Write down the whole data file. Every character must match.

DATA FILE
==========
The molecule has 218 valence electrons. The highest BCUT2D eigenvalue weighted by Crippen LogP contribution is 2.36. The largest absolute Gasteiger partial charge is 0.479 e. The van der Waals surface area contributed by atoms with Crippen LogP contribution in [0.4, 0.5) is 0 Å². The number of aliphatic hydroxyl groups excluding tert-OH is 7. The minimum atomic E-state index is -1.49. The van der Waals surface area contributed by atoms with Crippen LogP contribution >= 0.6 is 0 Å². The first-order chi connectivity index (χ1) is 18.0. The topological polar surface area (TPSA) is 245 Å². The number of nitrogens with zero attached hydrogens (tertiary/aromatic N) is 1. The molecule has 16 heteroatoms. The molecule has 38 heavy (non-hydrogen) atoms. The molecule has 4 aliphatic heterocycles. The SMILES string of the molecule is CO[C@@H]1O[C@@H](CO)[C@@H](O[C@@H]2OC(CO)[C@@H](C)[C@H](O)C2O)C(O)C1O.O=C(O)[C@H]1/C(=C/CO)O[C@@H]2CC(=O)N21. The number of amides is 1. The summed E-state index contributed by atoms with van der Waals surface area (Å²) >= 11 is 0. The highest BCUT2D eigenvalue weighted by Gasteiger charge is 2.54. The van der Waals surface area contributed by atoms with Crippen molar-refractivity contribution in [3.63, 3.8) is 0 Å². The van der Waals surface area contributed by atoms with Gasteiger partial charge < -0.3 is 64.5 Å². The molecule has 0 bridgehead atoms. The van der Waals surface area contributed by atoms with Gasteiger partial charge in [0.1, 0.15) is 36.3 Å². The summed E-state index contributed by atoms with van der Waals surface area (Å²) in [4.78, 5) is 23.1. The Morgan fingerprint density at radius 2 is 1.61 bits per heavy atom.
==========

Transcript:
The molecule has 218 valence electrons. The highest BCUT2D eigenvalue weighted by Crippen LogP contribution is 2.36. The largest absolute Gasteiger partial charge is 0.479 e. The van der Waals surface area contributed by atoms with Crippen LogP contribution in [0.4, 0.5) is 0 Å². The number of aliphatic hydroxyl groups excluding tert-OH is 7. The minimum atomic E-state index is -1.49. The van der Waals surface area contributed by atoms with Crippen LogP contribution >= 0.6 is 0 Å². The first-order chi connectivity index (χ1) is 18.0. The topological polar surface area (TPSA) is 245 Å². The number of nitrogens with zero attached hydrogens (tertiary/aromatic N) is 1. The molecule has 16 heteroatoms. The molecule has 38 heavy (non-hydrogen) atoms. The molecule has 4 aliphatic heterocycles. The SMILES string of the molecule is CO[C@@H]1O[C@@H](CO)[C@@H](O[C@@H]2OC(CO)[C@@H](C)[C@H](O)C2O)C(O)C1O.O=C(O)[C@H]1/C(=C/CO)O[C@@H]2CC(=O)N21. The number of amides is 1. The summed E-state index contributed by atoms with van der Waals surface area (Å²) >= 11 is 0. The highest BCUT2D eigenvalue weighted by Gasteiger charge is 2.54. The van der Waals surface area contributed by atoms with Crippen molar-refractivity contribution in [3.63, 3.8) is 0 Å². The van der Waals surface area contributed by atoms with Gasteiger partial charge < -0.3 is 64.5 Å². The molecule has 0 bridgehead atoms. The van der Waals surface area contributed by atoms with Gasteiger partial charge in [0.1, 0.15) is 36.3 Å². The summed E-state index contributed by atoms with van der Waals surface area (Å²) in [4.78, 5) is 23.1. The Morgan fingerprint density at radius 2 is 1.61 bits per heavy atom.